Money is the Root of All Evil

I wanted to start here since “money is the root of all evil” is a phrase I have heard many times growing up. A quick Google search reveals many who hold that opinion. Money’s evilness is blamed for everything from stealing to stock market crashes, damaged relationships, broken families, greed, loneliness, selfishness, addictions and pride. Money seems to cause people to do terrible and often self-destructive things.

The real verse

Now I hope that most believers will be quick to point out that the title of this blog post is one of the most misquoted verses of the Bible. The actual verse comes from the apostle Timothy:

For the love of money is the root of all evil: which while some coveted after, they have erred from the faith, and pierced themselves through with many sorrows.
-1 Timothy 6:10, KJV-

The implications of including “the love of…” cannot be understated. When read correctly, it is the love of money and not the money itself that actually forms the subject of the sentence. Money in its physical sense, remains only an object, a piece of paper, a shaving off a dead tree (well a plastic tree for us Canadians). It has no power in and of itself to be evil, or good for that matter. Money remains only a convenient way to keep track of something’s worth. It can be converted to possessions (this coat is worth $80), it can be converted to time (I will pay you $15 for an hour of labour) or it can be converted to heat (buying natural gas or through the good old fashioned way of lighting it on fire). With the widespread use of online banking, credit cards and email money transfers, it turns out the paper version isn’t even all that convenient anymore.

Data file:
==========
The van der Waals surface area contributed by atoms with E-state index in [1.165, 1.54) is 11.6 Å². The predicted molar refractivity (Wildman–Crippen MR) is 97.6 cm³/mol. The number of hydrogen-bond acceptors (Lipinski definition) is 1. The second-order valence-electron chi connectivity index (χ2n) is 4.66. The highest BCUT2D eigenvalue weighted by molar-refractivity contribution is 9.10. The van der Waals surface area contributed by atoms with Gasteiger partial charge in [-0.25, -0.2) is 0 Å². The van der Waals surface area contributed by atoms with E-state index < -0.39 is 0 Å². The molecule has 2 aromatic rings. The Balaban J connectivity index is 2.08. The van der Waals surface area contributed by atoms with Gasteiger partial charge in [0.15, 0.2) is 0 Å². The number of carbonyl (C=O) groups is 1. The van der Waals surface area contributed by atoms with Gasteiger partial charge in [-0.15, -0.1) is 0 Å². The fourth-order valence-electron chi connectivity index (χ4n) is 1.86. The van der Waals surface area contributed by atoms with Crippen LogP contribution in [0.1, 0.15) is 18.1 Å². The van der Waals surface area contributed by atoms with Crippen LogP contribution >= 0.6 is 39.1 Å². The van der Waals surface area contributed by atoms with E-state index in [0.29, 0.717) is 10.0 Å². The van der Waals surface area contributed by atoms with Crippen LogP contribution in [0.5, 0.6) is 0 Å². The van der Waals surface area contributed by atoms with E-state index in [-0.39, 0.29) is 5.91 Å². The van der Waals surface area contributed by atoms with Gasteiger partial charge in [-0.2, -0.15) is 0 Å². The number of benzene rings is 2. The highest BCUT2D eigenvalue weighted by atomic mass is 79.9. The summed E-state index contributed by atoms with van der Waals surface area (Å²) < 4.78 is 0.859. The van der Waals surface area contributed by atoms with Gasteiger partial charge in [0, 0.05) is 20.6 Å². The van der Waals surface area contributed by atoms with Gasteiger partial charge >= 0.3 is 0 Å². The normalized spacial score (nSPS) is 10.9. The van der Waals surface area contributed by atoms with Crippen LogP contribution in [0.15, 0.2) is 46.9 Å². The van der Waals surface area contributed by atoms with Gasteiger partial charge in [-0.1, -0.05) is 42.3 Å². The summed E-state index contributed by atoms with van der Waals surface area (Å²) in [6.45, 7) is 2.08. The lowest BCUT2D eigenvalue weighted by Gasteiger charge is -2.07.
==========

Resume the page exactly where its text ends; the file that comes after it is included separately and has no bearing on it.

What is your treasure

What makes us believe “money is the root of all evil” stems from how we see people act because of the way they value money.

For where your treasure is, there will your heart be also.
-Matthew 6:21, ESV-

Jesus tells us that what we treasure (read: attribute value to) is what we will love with our hearts and not the other way around. If we attribute too much value to possessions, pride, self-worth from others or the size of our bank account, we will live our lives based on those priorities. Once we value these things above our friends, families, neighbours, co-workers, the environment, laws, ethics and most importantly God, our actions will demonstrate this and we will do things that hurt others and ourselves in order to service our “treasure”.

Working hard, earning money and accumulating wealth is not evil. Loving those things above what we truly ought to love will skew our priorities and if not kept in check, will eventually lead us to do evil things.


I wrote this post to set the stage for this blog. I want to ensure that all future discussions are read keeping this in mind. It is unlikely that we are going to live in a world without money anytime soon, so unlike other sins, we are unable to avoid handling money outright. At the same time, we must be certain that we set an appropriate priority level to growing our personal wealth so that it doesn’t become our ultimate treasure.

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